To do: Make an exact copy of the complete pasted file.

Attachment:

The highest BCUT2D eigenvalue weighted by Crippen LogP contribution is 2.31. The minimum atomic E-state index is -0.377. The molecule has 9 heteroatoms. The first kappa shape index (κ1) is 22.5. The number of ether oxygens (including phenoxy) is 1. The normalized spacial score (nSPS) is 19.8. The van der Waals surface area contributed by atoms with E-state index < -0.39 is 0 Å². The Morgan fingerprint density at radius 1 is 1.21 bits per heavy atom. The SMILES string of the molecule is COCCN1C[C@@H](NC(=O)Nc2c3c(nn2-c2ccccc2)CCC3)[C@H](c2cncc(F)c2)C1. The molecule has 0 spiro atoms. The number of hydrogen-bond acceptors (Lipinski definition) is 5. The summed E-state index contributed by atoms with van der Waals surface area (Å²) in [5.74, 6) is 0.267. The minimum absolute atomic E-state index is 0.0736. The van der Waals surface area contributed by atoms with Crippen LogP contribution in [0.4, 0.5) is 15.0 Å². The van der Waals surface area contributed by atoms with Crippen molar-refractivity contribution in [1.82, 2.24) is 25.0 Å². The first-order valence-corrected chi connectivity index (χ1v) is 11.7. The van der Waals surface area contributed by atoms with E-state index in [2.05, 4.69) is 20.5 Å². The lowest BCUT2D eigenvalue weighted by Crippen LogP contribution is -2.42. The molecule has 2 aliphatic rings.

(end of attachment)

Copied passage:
The highest BCUT2D eigenvalue weighted by Crippen LogP contribution is 2.31. The minimum atomic E-state index is -0.377. The molecule has 9 heteroatoms. The first kappa shape index (κ1) is 22.5. The number of ether oxygens (including phenoxy) is 1. The normalized spacial score (nSPS) is 19.8. The van der Waals surface area contributed by atoms with E-state index < -0.39 is 0 Å². The Morgan fingerprint density at radius 1 is 1.21 bits per heavy atom. The SMILES string of the molecule is COCCN1C[C@@H](NC(=O)Nc2c3c(nn2-c2ccccc2)CCC3)[C@H](c2cncc(F)c2)C1. The molecule has 0 spiro atoms. The number of hydrogen-bond acceptors (Lipinski definition) is 5. The summed E-state index contributed by atoms with van der Waals surface area (Å²) in [5.74, 6) is 0.267. The minimum absolute atomic E-state index is 0.0736. The van der Waals surface area contributed by atoms with Crippen LogP contribution in [0.4, 0.5) is 15.0 Å². The van der Waals surface area contributed by atoms with Crippen molar-refractivity contribution in [1.82, 2.24) is 25.0 Å². The first-order valence-corrected chi connectivity index (χ1v) is 11.7. The van der Waals surface area contributed by atoms with E-state index in [2.05, 4.69) is 20.5 Å². The lowest BCUT2D eigenvalue weighted by Crippen LogP contribution is -2.42. The molecule has 2 aliphatic rings.